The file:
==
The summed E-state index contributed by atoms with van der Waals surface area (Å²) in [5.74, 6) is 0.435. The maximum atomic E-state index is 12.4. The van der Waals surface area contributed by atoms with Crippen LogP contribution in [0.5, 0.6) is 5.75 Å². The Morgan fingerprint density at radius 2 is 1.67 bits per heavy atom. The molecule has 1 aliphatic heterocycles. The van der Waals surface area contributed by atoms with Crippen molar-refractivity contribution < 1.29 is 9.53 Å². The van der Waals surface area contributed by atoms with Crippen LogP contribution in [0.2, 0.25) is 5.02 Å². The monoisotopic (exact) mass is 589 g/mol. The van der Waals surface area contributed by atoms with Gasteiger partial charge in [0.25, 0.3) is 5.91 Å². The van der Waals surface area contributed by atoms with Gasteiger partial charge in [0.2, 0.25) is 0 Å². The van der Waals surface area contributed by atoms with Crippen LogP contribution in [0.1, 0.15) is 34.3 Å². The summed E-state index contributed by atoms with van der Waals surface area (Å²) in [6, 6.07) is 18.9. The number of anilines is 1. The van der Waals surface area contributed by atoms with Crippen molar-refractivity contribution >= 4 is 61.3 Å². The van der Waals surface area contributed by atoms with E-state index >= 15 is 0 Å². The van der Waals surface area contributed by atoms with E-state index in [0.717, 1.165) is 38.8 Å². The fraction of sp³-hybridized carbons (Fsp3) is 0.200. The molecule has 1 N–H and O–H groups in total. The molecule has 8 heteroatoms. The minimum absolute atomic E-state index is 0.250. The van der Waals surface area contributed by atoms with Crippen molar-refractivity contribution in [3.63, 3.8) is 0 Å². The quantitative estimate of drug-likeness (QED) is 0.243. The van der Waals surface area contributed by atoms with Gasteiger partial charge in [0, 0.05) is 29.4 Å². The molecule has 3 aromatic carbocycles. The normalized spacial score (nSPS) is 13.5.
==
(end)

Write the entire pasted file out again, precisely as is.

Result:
The summed E-state index contributed by atoms with van der Waals surface area (Å²) in [5.74, 6) is 0.435. The maximum atomic E-state index is 12.4. The van der Waals surface area contributed by atoms with Crippen LogP contribution in [0.5, 0.6) is 5.75 Å². The Morgan fingerprint density at radius 2 is 1.67 bits per heavy atom. The molecule has 1 aliphatic heterocycles. The van der Waals surface area contributed by atoms with Crippen molar-refractivity contribution < 1.29 is 9.53 Å². The van der Waals surface area contributed by atoms with Crippen LogP contribution in [0.2, 0.25) is 5.02 Å². The monoisotopic (exact) mass is 589 g/mol. The van der Waals surface area contributed by atoms with Gasteiger partial charge in [0.25, 0.3) is 5.91 Å². The van der Waals surface area contributed by atoms with Gasteiger partial charge in [0.2, 0.25) is 0 Å². The van der Waals surface area contributed by atoms with Crippen LogP contribution in [0.1, 0.15) is 34.3 Å². The summed E-state index contributed by atoms with van der Waals surface area (Å²) in [6, 6.07) is 18.9. The number of anilines is 1. The van der Waals surface area contributed by atoms with Crippen molar-refractivity contribution >= 4 is 61.3 Å². The van der Waals surface area contributed by atoms with E-state index >= 15 is 0 Å². The van der Waals surface area contributed by atoms with E-state index in [0.717, 1.165) is 38.8 Å². The fraction of sp³-hybridized carbons (Fsp3) is 0.200. The molecule has 1 N–H and O–H groups in total. The molecule has 8 heteroatoms. The minimum absolute atomic E-state index is 0.250. The van der Waals surface area contributed by atoms with Crippen molar-refractivity contribution in [3.63, 3.8) is 0 Å². The quantitative estimate of drug-likeness (QED) is 0.243. The van der Waals surface area contributed by atoms with Gasteiger partial charge in [0, 0.05) is 29.4 Å². The molecule has 3 aromatic carbocycles. The normalized spacial score (nSPS) is 13.5.